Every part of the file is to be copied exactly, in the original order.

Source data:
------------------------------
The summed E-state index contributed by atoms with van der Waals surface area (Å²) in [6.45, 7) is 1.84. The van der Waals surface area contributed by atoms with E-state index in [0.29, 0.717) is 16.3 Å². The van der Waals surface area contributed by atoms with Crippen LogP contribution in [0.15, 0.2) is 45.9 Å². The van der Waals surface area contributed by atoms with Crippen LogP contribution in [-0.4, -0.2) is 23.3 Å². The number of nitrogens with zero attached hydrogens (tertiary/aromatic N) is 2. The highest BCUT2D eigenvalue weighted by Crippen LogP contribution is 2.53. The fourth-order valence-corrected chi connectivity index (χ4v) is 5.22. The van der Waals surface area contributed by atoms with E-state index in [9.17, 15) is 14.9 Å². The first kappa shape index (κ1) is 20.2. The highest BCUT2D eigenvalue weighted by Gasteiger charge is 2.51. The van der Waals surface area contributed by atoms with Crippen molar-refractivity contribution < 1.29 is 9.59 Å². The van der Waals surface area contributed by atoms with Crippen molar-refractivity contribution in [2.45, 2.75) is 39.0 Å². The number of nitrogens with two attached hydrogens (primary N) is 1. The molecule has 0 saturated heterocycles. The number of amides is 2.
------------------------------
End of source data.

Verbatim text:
The summed E-state index contributed by atoms with van der Waals surface area (Å²) in [6.45, 7) is 1.84. The van der Waals surface area contributed by atoms with E-state index in [0.29, 0.717) is 16.3 Å². The van der Waals surface area contributed by atoms with Crippen LogP contribution in [0.15, 0.2) is 45.9 Å². The van der Waals surface area contributed by atoms with Crippen LogP contribution in [-0.4, -0.2) is 23.3 Å². The number of nitrogens with zero attached hydrogens (tertiary/aromatic N) is 2. The highest BCUT2D eigenvalue weighted by Crippen LogP contribution is 2.53. The fourth-order valence-corrected chi connectivity index (χ4v) is 5.22. The van der Waals surface area contributed by atoms with E-state index in [9.17, 15) is 14.9 Å². The first kappa shape index (κ1) is 20.2. The highest BCUT2D eigenvalue weighted by Gasteiger charge is 2.51. The van der Waals surface area contributed by atoms with Crippen molar-refractivity contribution < 1.29 is 9.59 Å². The van der Waals surface area contributed by atoms with Crippen molar-refractivity contribution in [2.45, 2.75) is 39.0 Å². The number of nitrogens with two attached hydrogens (primary N) is 1. The molecule has 0 saturated heterocycles. The number of amides is 2.